BRICS Nations Promising for Future Capacity Demand – Satellite Today

BRICS Leaders

BRICS leaders from left: Rousseff, Medvedev, Singh, Hu and Zuma. Photo: Wikipedia

[Via Satellite 11-25-2014] Representing close to half the world’s population, the BRICS nations — Brazil, Russia, India, China and South Africa — are markets the satellite industry has been watching closely to gauge how their national growth rates correlate to that of the industry. In its “BRICS Satellite Capacity Supply and Demand Report,” NSR estimates that Fixed Satellite Services (FSS) demand in the five BRICS nations will near 600 Transponder Equivalents (TPEs) by 2023, with High Throughput Satellite (HTS) demand rising to almost 100 Gbps.

Emerging markets have become key drivers of new capacity for satellite operators around the world. Earlier this year the Satellite Industry Association (SIA) noted that economic growth in satellite has been stronger than the global average. Blaine Curcio, senior analyst at NSR, told Via Satellite that the BRICS can be effectively split into three groups when comparing satellite industry growth to their overall economies. For India and Russia, the satellite telecom sector has outpaced their overall growth. Brazil and South Africa have seen relatively parallel growth when comparing satellite to the national average, while in China satellite telecom growth has been below the national average.

The demand for satellite capacity throughout BRICS is driven by a combination of public and private customers. Curcio said Brazil and India are seeing the most balanced between public and private sector demand with Direct-to-Home (DTH) broadcasting exploding in recent years. In South Africa, DTH, mining and government demand have fueled the need for capacity that, without a domestic operator, has been supplied entirely by foreign providers. Curcio said Russia’s state-owned enterprises remain the nation’s largest buyers, particularly in oil and gas, and mining. NSR sees demand in China staying relatively stable over the next five years, though growth here is not as strong when compared to satellite in the other BRICS nations.

“The Chinese economy in general has grown at unprecedented rates when looking at the long-term historical growth rates of any country. However, its satellite telecom sector, due to a number of factors (good terrestrial development, lack of foreign operators, closed market, etc.) has not kept pace by a long shot,” Curcio said.

The BRICS nations also provide opportunities for future satellites, including HTS. Earlier this year Hughes do Brasil purchased all of the upcoming Eutelsat 65’s Ka-band HTS capacity in hopes of replicating the company’s success in the United States. Hispasat currently has HTS spot beams over Brazil, and has more satellites planned, as do Intelsat and other operators. The Brazilian government is also seeking to obtain a greater level of national sovereignty through its own HTS spacecraft, the Geostationary Defense and Strategic Communications Satellite (SGDC 1). Under construction by Thales Alenia Space, SGDC 1 will carry 50 Ka-band transponders, for throughput of up to 80 Gbps, and seven X-band transponders. Curcio said other countries could look to imitate Brazil’s approach.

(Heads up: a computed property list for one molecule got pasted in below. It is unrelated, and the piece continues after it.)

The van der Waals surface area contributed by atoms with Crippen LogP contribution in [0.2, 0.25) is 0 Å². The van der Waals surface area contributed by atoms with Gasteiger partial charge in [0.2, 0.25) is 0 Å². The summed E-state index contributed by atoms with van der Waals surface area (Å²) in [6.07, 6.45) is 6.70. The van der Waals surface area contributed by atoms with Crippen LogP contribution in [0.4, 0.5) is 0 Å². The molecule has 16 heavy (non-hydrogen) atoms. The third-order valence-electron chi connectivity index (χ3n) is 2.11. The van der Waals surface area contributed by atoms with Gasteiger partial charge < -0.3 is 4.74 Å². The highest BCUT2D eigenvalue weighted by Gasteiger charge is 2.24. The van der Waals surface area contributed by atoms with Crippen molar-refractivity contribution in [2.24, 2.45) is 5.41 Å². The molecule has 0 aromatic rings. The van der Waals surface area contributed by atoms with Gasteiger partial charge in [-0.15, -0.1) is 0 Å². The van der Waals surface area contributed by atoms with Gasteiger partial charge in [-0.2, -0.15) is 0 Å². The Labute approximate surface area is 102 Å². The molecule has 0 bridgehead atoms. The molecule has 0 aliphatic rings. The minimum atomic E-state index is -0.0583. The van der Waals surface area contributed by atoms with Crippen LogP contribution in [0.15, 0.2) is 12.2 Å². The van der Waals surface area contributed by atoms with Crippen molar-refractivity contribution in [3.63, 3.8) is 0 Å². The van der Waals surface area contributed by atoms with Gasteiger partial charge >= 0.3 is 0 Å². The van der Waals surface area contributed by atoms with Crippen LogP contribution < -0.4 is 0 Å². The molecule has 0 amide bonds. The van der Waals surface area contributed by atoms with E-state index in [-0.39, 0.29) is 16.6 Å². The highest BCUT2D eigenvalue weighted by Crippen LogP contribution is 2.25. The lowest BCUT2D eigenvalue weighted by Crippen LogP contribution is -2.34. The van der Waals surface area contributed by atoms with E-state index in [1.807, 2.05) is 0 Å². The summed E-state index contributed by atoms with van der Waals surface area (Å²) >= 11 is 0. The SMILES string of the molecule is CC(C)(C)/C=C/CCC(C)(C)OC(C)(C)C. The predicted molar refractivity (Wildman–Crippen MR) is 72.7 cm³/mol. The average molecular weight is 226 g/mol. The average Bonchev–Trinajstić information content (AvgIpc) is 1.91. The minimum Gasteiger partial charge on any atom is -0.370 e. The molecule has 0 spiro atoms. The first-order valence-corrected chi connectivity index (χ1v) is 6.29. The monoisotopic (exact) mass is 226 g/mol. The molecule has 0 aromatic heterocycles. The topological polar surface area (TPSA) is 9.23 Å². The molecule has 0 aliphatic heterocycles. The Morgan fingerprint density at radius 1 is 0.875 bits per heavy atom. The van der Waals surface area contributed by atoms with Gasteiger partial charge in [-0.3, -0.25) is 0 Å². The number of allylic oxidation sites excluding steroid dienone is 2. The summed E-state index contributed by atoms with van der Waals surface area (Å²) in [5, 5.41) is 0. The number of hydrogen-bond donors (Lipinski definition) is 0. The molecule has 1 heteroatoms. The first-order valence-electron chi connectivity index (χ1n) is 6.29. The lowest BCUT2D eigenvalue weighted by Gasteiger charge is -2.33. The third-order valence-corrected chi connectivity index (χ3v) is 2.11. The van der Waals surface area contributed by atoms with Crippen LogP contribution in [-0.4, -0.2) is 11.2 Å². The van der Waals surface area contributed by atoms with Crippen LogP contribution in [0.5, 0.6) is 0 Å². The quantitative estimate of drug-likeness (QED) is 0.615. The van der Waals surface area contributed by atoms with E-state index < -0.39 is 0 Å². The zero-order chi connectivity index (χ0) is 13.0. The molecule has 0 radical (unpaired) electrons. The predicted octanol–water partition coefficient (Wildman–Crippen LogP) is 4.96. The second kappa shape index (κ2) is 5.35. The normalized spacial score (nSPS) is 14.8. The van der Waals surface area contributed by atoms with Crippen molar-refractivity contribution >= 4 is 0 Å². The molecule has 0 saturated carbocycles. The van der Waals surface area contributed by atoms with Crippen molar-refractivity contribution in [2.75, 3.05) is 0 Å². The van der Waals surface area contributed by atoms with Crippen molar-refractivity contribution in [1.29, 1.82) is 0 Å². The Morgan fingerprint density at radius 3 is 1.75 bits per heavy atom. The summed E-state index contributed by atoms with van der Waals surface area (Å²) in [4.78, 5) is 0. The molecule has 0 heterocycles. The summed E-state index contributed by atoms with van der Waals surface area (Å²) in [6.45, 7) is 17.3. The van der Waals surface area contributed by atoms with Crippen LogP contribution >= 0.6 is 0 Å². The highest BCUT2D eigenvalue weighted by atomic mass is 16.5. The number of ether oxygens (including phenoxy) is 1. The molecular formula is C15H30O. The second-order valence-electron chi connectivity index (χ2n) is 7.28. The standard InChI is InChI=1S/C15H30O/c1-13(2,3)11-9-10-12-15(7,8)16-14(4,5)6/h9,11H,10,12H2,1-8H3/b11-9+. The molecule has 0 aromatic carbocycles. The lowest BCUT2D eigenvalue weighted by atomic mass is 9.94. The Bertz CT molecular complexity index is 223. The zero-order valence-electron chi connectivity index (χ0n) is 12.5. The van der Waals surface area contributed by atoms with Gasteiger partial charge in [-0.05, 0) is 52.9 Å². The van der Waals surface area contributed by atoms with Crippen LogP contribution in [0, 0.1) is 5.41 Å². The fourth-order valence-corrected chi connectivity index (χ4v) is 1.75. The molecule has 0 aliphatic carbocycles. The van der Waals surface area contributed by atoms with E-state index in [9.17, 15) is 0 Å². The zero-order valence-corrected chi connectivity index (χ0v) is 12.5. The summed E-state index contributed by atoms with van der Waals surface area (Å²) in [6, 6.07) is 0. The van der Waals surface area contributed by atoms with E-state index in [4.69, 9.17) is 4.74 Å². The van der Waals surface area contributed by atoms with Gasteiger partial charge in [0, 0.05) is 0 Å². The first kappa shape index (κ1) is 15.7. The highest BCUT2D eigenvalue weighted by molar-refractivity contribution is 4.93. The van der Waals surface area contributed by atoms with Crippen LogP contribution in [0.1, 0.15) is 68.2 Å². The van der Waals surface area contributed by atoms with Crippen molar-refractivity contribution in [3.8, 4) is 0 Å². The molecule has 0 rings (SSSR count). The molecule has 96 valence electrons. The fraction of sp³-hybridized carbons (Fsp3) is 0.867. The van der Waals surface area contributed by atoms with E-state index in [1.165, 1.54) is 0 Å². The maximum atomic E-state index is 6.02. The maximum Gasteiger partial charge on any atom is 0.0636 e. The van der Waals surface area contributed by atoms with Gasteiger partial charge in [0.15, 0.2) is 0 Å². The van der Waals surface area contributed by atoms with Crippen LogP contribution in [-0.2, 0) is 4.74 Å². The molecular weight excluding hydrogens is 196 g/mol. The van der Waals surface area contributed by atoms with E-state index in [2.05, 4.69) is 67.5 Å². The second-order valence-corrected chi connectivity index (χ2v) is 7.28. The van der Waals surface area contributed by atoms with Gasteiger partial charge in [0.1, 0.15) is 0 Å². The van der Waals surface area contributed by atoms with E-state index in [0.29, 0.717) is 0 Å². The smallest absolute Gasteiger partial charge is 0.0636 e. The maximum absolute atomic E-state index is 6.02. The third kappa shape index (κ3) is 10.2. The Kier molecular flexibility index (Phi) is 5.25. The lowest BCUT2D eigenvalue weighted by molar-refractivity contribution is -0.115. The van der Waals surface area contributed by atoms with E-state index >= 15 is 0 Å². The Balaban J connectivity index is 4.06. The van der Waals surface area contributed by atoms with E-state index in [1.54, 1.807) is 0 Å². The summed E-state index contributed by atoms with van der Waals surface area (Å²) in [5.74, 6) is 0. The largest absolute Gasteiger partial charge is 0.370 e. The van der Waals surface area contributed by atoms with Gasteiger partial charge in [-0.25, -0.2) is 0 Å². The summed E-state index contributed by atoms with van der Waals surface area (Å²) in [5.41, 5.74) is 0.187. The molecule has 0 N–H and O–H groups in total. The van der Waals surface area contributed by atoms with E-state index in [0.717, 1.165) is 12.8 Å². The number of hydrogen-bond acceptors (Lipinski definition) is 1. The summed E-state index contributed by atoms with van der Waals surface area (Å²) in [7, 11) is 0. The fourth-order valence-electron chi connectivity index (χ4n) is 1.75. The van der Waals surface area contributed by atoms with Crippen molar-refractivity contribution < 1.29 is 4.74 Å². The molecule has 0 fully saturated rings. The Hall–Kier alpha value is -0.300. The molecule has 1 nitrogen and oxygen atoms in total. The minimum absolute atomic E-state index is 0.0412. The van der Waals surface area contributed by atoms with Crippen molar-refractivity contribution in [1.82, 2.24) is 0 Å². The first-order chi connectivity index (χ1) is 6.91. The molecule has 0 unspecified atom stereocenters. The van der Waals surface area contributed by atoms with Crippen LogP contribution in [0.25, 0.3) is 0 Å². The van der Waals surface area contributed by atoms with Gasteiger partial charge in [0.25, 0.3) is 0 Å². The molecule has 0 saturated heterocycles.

“I would say that this type of program may become more common in developing countries. SGDC 1, for instance, likely cost somewhere in the neighborhood of $500 million, all in. The economic benefits of connecting a couple million residents of medium-sized cities throughout rural Brazil must, over the 15ish year life span of a satellite, vastly outweigh the startup costs for such a program,” he said.

The BRICS nations vary in their ability to domestically manufacture satellites, with Russia by far having the most experience. Curcio notes that South Africa has become adept at building remote sensing spacecraft, but not so much for telecommunications. As such, Intelsat and companies such as Spacecom , SES and Eutelsat have been top providers. The Indian Space Research Organization (ISRO) has a dominant position in India due to regulatory policies, but has allowed foreign operators to supply capacity.

In terms of how BRICS compare regarding regulatory friendliness, Curcio said “If I were to rank the countries, from ‘most favorable’ to ‘least favorable,’ it would probably be Brazil, South Africa, India, Russia, China — with China in last place by a fairly wide margin. Brazil and South Africa have both been receptive to foreign operators … [India] does have some regulatory issues, but overall I think that the government has been pretty pragmatic in realizing that they need some help on the supply side from foreign operators, so they’ve made it a bit easier. Russia, as noted, has ample domestic supply and therefore has made it more difficult for foreign operators to compete, with Eutelsat being a notable exception.”

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